This course lays the groundwork for understanding and practicing a new paradigm of leadership; one that promotes meaningful systems change to transform people and their institutions toward a state of flourishing. Incorporating several key ideas, experiences and practices from the previous two courses, and utilizing a case-in-point pedagogy, this course provides a deep and expansive exploration of contemporary leadership frameworks and theories, their underlying values and worldviews. By delving more deeply into established leadership theories and perspectives, learners enhance their practice of leadership, taking to heart the oft-quoted view of the pioneering social psychologist Kurt Lewin, who said, “There is nothing so practical as a good theory.” In other words, the course examines the interdependent links among experience, theory, practice, and development.
This course is intended to enhance one’s capacity to critically and creatively think about leadership, to be more inclusive of different perspectives and practices of leadership, and as a result be more responsive to different organizational and cultural contexts. We do this through learning about several key distinctions in the field of leadership theory from over the past decade, such as transactional and transformational, technical and adaptive, heroic and post-heroic, leader-centric and relational, and hierarchical and networked leadership. Another key distinction explored is the one between management and leadership and their interplay in organizational life.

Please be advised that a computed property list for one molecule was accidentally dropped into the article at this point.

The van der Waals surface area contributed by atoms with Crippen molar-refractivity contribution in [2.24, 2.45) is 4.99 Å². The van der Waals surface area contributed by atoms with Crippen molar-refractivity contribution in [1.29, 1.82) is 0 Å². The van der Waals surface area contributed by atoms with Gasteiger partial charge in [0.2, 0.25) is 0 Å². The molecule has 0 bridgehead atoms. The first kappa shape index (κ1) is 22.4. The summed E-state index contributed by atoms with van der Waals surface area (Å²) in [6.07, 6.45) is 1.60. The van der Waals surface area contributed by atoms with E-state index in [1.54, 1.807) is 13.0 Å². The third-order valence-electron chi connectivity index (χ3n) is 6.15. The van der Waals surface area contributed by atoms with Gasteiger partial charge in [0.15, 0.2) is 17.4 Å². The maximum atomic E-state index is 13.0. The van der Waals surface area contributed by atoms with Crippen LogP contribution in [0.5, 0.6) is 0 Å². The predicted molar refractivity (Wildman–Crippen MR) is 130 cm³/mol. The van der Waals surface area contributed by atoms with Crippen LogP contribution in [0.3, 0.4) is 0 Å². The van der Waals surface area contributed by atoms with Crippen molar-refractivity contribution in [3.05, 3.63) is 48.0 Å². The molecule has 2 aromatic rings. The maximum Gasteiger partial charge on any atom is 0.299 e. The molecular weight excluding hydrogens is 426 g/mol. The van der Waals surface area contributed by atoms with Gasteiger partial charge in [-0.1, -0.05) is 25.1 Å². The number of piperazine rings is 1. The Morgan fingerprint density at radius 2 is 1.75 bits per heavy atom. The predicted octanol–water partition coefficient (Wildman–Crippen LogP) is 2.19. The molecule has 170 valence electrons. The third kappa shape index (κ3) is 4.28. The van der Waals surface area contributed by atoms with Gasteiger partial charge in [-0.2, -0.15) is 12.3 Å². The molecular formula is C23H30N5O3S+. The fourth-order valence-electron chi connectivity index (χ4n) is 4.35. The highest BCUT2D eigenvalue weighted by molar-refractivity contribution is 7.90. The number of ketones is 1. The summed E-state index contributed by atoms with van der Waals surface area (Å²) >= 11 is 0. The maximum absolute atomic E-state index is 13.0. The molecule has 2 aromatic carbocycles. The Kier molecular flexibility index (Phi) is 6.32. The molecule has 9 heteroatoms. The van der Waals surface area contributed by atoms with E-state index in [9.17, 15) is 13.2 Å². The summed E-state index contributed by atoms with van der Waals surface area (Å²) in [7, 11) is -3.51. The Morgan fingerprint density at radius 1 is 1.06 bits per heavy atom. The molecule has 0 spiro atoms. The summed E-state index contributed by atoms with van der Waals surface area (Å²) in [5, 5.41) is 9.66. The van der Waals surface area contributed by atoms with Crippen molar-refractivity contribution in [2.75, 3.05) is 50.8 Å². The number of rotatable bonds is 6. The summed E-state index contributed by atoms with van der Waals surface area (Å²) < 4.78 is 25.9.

Given the view that leadership is primarily focused on fostering meaningful systems change. The course also acquaints learners with the fundamental ideas of complex systems theory and systems change, drawing up the work of various systems theorists to explore such concepts as feedback, system levels, orders of change, and complexity, essential to addressing the complex and adaptive challenges in today's organizations. Finally, this course explores the role that action learning, innovation and creativity and transformative learning plays in leadership practice and its development.
PROGRAM TERM III: SPRING QUARTER
LDSH 625: Equity, Creativity, Belonging and Liberation (8 Units)
We live in an ever complex and interconnected global environment. In our multicultural society, one of the cornerstones of effective leadership is the capacity to engage differences creatively and support the flourishing of followers. More recently there has been a shift in how differences are understood and worked with - a shift that takes us into territory of belonging, to work towards equity creatively, in ways that are liberating. To truly understand differences requires a willingness to move across a line, or boundary, which defines that difference. The starting point is increasing understanding of one’s own dimensions of difference, often a difficult and disorientating task as we rarely notice “the water in which we swim.” Learners will examine their own histories and social identities and how these inform the lenses through which they approach cultural differences. They will be exposed to a variety of conceptual models and practical communication skills, which will allow them to make meaning of and engage effectively across differences to engage in bridging. Through review and discussion of articles of authorities in the field, they will gain a deeper understanding of the complexity of the diversity issues in the United States. They will then connect this learning to their practice of leadership.
PROGRAM TERM IV: SUMMER QUARTER (SPLIT TERM)
LDSH 670: Art and Science of Coaching (4 Units)